Discussion - Oil & Gas

DISCUSSION: What is the cost of keeping Europe’s shale in the ground?

Recently, BP ruled itself out from drilling shale gas in the UK because it may “attract the wrong kind of public attention” [1]. In 2013 new studies estimated huge shale potential in the United Kingdom, as much as 1,000 trillion cubic feet of shale gas. However, despite the strong push from Prime Minister David Cameron, public aversion for shale exploration keeps growing; and so does Europe’s need to increase its energy independence from Russia.

Today, European gas supplies are threatened by the Crimea crisis, only a couple of years after the 2009 pricing disputes between Ukraine and Russia. The significant shortages that exposed Europe’s vulnerability at the time, led the European Union to seek further supply diversification, e.g. though the development of the Trans-Adriatic Pipeline [2]. Today, Russian imports are down to 30% of its total natural gas consumption [3], from 40% in 2009. However, countries as Bulgaria, still rely for nearly 90% of their gas consumption on Russia [4].

PastedGraphic-1 Source: Worldoil

Europe possesses enough wet shale gas, about 470 trillion cubic feet, to satisfy decades of demand [4] according to the EIA [5]. Nevertheless, it remains much more cautious in untapping these resources than the US. Europe not only seeks to balance the implications of shale gas developments on its energy security, but also on its environmental footprint and its economic growth. At the HIS CERAWeek energy conference, the CEO of Siemens, raised his concern that Europe may risk to get “left behind by manufacturers” if it doesn’t produce its shale gas.

DISCUSSION: Is shale gas the answer to Europe’s dependence on Russia and at what cost? What is the price of keeping Europe’s shale gas in the ground?

Written by: Middoni Ramos/ Celine Rottier


  1. http://www.theguardian.com/business/2014/feb/04/bp-shale-gas-drilling
  2. http://oilprice.com/Geopolitics/Europe/Trans-Adriatic-Pipeline-Enhances-European-Energy-Security.html
  3. http://www.forbes.com/sites/christopherhelman/2014/03/03/what-ukraine-needs-is-an-american-style-shale-gas-revolution/
  4. http://www.bloomberg.com/news/2013-09-26/bulgaria-seeks-to-cut-russia-gas-imports-to-ensure-supply.html
  5. http://www.eia.gov/analysis/studies/worldshalegas/pdf/table3.pdf
  6. http://www.bloombergview.com/articles/2014-02-18/fracking-doesn-t-threaten-russian-power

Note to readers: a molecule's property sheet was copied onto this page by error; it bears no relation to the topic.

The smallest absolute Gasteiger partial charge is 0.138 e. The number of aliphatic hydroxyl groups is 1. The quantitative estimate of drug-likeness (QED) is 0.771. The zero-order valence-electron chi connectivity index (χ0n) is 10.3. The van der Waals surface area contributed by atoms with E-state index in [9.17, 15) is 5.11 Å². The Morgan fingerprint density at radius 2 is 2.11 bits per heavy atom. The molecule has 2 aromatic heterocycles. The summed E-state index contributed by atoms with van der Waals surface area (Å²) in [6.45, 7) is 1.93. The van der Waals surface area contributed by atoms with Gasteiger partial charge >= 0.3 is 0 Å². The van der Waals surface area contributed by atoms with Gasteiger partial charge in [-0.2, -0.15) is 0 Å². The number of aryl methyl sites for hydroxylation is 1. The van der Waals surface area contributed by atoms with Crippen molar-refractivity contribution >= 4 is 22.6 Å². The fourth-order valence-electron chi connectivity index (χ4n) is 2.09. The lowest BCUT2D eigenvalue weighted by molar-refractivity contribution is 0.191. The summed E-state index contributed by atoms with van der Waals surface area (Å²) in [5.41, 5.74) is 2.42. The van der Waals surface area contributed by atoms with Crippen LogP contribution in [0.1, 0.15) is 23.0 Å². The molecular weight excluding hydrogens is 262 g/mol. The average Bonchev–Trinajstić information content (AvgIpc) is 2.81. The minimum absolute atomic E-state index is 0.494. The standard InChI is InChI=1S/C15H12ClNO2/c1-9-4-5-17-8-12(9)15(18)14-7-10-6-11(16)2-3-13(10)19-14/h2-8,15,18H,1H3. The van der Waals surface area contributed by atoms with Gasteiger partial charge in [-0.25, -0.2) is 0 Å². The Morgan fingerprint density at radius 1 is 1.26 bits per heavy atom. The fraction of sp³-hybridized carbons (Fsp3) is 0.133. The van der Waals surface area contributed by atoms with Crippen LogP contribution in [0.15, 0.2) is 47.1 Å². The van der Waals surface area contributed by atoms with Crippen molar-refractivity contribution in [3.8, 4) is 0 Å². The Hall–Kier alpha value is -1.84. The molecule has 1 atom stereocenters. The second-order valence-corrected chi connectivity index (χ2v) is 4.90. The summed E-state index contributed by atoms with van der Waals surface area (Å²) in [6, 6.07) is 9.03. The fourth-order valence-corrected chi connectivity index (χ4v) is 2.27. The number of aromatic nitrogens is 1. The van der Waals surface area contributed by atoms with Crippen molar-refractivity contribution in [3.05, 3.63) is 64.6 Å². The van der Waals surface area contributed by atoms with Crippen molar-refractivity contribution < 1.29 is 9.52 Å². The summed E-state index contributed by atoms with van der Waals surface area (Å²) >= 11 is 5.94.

1 reply »

  1. Aside from complicated geology, the main impediments for shale gas development in EU, are weak political will and unfavourable fuel/project economics. Both EU’s total gas consumption and imports have been falling in the past 3 years. One example is more and more LNG has been reloaded to Asia from countries like Spain, Belgium and France. Reasons for weaker gas demand in EU include availability of cheap U.S coal, collapsed prices of carbon allowance, and the scaling up of renewables. Bearish gas markets, coupled with strong public opposition, has posed considerable challenges for EU’s shale gas development. However, other than boosting shale production, there’re other measures that EU can take to reduce its reliance on Russia. The cost of not having indigenous shale production lies in the pain EU has to take in diversifying gas supplier( Algeria, Nigeria, Norway, Netherlands or even East Africa), using Spanish gas to balance, developing internal interconnections, and further liberalizing gas and carbon markets, all of which EU should have already been doing. The tangible costs could be exposure to higher prices of spot gas/LNG and the cost of improving infrastructure and efficiency measurements. In the short to medium term, EU probably has to rely on Russia as a key supplier and vice versa. But it’s high time that EU start to really take substatial and (very likely) painful measures in reducing its reliance, given the fact that Russian has been increasingly looking to sell its gas to the East and developing liquified natural gas projects.

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